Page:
Opinion: Credit to Konta for hitting gutsy shots on break points and remaining in the match!
3) Stephens serving at 4-5, second set:
By this time, Konta had weathered the storm and was beginning to play well, having just hit two of her three aces in this set to hold serve in the previous game at 4-4. However, Stephens was still producing high-quality tennis and had not even conceded a break-point opportunity to Konta. At that point in the set, Sloane’s unforced-error count was at two!
On the 15-15 point, she made her third unforced error when she missed a forehand that she struck hard from the top of the baseline into the net. Konta eventually had her first break (and set) point but Stephens saved it with a wonderful 1-2 punch combination forehand winner. At deuce, Konta attacked the net with a solid approach shot and won point with a completely framed overhead. On her second set point, spectators witnessed the best rally of the match to that stage in the contest, with both women landing one deep shot after another. Konta finally accelerated a forehand on the 12th shot of the rally for a clean winner, stealing the set. The crowd erupted, anxious to see a third set.
Opinion: Too harsh to blame the game on the unforced error at 15-15, although it did play a minor role. 90% credit to Konta!
Now that I have broken down the sequences that essentially tilted the match in favor of Konta, I have a question for you, the reader:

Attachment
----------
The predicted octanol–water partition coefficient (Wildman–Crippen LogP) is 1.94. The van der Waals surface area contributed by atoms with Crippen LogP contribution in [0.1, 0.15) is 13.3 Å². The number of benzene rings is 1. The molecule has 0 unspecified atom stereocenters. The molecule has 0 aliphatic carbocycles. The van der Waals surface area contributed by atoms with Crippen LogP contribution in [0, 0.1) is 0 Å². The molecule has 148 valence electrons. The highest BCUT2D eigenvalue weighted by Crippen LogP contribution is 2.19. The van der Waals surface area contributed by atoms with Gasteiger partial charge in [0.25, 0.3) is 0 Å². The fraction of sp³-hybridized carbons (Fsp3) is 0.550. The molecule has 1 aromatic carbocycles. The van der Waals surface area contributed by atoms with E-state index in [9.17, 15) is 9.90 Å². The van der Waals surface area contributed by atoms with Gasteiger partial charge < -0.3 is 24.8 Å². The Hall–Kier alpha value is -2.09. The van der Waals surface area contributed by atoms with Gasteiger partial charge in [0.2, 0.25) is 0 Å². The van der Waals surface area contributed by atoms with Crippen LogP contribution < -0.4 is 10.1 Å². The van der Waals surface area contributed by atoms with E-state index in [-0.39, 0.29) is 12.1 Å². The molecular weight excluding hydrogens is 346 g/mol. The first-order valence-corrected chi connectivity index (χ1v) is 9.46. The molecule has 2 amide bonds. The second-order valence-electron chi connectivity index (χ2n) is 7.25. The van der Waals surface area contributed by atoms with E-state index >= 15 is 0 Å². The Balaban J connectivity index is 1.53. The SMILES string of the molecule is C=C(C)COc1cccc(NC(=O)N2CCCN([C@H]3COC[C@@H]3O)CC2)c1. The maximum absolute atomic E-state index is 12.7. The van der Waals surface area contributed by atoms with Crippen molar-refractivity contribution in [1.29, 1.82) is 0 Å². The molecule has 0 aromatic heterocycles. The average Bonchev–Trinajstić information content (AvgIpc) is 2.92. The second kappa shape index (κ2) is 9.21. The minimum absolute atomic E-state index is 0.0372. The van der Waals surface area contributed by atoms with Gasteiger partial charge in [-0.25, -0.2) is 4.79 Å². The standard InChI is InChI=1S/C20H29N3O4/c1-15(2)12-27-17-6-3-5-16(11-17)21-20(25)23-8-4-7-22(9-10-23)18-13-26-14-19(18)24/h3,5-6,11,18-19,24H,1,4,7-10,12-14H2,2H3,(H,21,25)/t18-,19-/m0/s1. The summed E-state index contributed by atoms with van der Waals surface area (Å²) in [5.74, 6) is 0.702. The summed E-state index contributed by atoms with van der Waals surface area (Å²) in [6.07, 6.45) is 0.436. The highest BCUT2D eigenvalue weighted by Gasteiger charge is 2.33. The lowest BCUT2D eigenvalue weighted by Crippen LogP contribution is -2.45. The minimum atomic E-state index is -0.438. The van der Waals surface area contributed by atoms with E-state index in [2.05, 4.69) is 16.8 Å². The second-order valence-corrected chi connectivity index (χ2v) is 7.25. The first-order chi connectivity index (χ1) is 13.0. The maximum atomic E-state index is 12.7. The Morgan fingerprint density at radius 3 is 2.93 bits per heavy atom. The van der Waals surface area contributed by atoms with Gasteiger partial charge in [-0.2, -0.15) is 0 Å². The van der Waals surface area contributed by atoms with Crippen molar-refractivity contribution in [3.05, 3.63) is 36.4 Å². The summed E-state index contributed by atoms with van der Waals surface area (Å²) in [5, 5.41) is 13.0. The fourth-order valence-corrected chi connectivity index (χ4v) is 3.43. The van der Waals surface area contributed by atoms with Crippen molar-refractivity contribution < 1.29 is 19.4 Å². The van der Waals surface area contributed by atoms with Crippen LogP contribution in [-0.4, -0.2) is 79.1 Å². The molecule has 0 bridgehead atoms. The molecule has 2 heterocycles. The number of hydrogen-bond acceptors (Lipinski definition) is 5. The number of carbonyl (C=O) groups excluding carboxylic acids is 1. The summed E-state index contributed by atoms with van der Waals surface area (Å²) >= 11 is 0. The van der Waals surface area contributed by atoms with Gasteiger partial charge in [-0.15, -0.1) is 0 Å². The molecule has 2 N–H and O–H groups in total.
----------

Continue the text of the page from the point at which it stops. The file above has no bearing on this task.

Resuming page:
Would you conclude that Stephens “squandered the match” away? Or would you say that Konta earned the comeback and the match herself?
Yes, you can also say “a combination of both for me,” but which one of the two interpretations holds more water in your combination? Feel free to leave your answer below or let me know on social media, but I’ll go first.
In my opinion, Johanna Konta forged one of the best comebacks I have seen this year.
Yes, there is that one return at 1-1 in the second that Stephens should not have missed, but to be precise, had she returned the ball in, it would not have guaranteed her the point, although it would have helped her engage yet in another rally during the period of the match where she was winning most of the rallies. The truth remains that Konta dug deep and punched away until she formed some dent in the armor of her adversary, whose game was otherwise functioning at maximum efficiency. Furthermore, once that opening presented itself, Konta elevated her game to a new heights to ensure that her opponent did not linger around the way Jo herself was able to, early in the second set.
As for Stephens, what Matt called “a match that is more important than other 2019 matches Sloane Stephens will play,” slipped away from her. She is surely disappointed, but the larger question is, and Matt touched on this too, will it affect her performance in the U.S. hardcourt season leading up to the U.S. Open, and the U.S. Open itself? It’s important because reaching the latter stages of big tournaments on a consistent basis is something that could catapult Stephens to the next level, and unfortunately for her, Wimbledon would have been an excellent place to start.
Konta plays Petra Kvitova on Manic Monday. I cannot wait for that one.